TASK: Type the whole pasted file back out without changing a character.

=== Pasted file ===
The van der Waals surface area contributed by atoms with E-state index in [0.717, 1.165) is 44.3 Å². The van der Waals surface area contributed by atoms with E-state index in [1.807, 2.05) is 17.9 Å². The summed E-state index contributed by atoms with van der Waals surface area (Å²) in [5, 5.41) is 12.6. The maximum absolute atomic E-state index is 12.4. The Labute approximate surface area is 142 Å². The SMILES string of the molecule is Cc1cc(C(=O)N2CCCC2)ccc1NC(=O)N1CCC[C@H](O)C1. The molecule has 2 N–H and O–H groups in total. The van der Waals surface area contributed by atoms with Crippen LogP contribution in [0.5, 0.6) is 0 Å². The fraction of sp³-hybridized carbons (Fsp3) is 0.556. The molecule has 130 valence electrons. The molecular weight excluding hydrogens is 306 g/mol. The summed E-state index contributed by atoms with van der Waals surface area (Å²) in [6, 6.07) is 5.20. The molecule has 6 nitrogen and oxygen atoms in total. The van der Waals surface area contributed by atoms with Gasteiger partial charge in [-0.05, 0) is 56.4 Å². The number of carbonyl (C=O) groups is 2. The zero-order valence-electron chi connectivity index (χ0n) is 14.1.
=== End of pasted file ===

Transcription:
The van der Waals surface area contributed by atoms with E-state index in [0.717, 1.165) is 44.3 Å². The van der Waals surface area contributed by atoms with E-state index in [1.807, 2.05) is 17.9 Å². The summed E-state index contributed by atoms with van der Waals surface area (Å²) in [5, 5.41) is 12.6. The maximum absolute atomic E-state index is 12.4. The Labute approximate surface area is 142 Å². The SMILES string of the molecule is Cc1cc(C(=O)N2CCCC2)ccc1NC(=O)N1CCC[C@H](O)C1. The molecule has 2 N–H and O–H groups in total. The van der Waals surface area contributed by atoms with Crippen LogP contribution in [0.5, 0.6) is 0 Å². The fraction of sp³-hybridized carbons (Fsp3) is 0.556. The molecule has 130 valence electrons. The molecular weight excluding hydrogens is 306 g/mol. The summed E-state index contributed by atoms with van der Waals surface area (Å²) in [6, 6.07) is 5.20. The molecule has 6 nitrogen and oxygen atoms in total. The van der Waals surface area contributed by atoms with Gasteiger partial charge in [-0.05, 0) is 56.4 Å². The number of carbonyl (C=O) groups is 2. The zero-order valence-electron chi connectivity index (χ0n) is 14.1.